vyah (‘the man’) in Psalm 1, couldbe understood in a royal context given connections between Ps. 1:2 especially and the law of the king in Deut. 17:18–20 and the injunc-tion on Joshua in Josh. 1:7–8.16 This strengthens the already close
association with Psalm 2. However, the identification of ‘the man’ is not conclusive. While Psalm 1 allows a royal interpretation, it does not demand it and this uncertainty leaves the psalm open to further questioning and interpretation.
15 See especially P.D. Miller, ‘The Beginning of the Psalter’, in J.C. McCann, The
Shape and Shaping of the Psalter, Sheffield 1993, 83–92. Psalms 1 and 2 are linked not only through the framework of the blessing formula in Pss 1:1 and 2:12, but also through several verbal correspondences. For further detailed discussion see, e.g., J. Høgenhaven, ‘The Opening of the Psalter: A Study in Jewish Theology’, SJOT 15 (2001), 169–80; R. Cole, ‘An Integrated Reading of Psalms 1 and 2’, JSOT 98 (2002), 75–88.
Another point of comparison between the psalms reinforces this openness. Both psalms end with the individual (human) subject being included in the larger company of the faithful. The anonymous blessed man in Psalm 1 clearly becomes one of the righteous whose way is known by Yhwh (v. 6). The path is open for him to become a model for that group, and for his present experience of ‘blessedness’ to embody the future hope of the ‘company of the righteous’ (v. 5). Likewise the king, whose earthly authority and power are established in Psalm 2, is, in the end, drawn into the company of ‘all’ who take refuge in Yhwh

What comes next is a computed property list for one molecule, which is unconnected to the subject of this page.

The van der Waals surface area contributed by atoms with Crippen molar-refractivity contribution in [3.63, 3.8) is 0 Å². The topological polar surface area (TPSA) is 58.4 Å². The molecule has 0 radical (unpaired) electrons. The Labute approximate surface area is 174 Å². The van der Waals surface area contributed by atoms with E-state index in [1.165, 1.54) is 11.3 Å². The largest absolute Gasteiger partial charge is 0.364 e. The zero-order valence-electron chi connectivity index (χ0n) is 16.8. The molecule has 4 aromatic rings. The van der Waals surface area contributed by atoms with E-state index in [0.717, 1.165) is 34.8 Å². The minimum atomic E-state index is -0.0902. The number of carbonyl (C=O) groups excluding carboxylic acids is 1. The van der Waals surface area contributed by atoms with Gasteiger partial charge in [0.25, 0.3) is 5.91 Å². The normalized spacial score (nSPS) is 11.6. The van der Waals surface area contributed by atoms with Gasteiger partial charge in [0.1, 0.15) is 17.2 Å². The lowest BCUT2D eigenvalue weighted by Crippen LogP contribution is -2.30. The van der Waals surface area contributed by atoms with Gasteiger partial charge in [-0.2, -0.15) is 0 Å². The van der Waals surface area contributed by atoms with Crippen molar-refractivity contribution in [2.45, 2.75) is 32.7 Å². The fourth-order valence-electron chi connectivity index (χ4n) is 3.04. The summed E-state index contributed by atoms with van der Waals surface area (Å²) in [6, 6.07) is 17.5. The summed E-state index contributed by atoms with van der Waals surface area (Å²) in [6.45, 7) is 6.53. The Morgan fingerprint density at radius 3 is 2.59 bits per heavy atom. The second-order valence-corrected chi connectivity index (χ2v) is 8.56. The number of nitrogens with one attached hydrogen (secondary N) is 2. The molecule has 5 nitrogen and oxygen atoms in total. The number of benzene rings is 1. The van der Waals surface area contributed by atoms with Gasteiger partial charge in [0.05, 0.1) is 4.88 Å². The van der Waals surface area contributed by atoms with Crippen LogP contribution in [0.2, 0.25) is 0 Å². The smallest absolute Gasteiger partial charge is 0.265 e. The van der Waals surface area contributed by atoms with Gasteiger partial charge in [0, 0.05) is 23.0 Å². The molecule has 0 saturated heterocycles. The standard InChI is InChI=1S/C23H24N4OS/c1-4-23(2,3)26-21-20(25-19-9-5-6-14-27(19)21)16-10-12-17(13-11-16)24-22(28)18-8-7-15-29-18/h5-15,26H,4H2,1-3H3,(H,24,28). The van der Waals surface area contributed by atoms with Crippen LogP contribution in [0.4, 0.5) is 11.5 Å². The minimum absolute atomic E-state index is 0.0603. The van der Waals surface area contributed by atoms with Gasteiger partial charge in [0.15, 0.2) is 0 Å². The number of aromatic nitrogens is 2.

by the completion of the inclusio between Ps. 2:12c and Ps. 1:1a. The king becomes part of a larger company, which could even include the nations and their rulers if they accept the invitation to choose the way of Yhwh extended to them in 2:10–12b. Moreover, the description of the king so far in this psalm shows that he too finds his refuge in Yhwh, the one who grants him authority, power and sonship. The effect of the
inclusio in 1:1 and 2:12c, therefore, is to say that the king is not only vice-regent to Yhwh, but is a model for those who take refuge in Yhwh. The Davidic kingship is drawn back into the circle of those who neither partake of the conversations of conspiracy nor are cowered by them.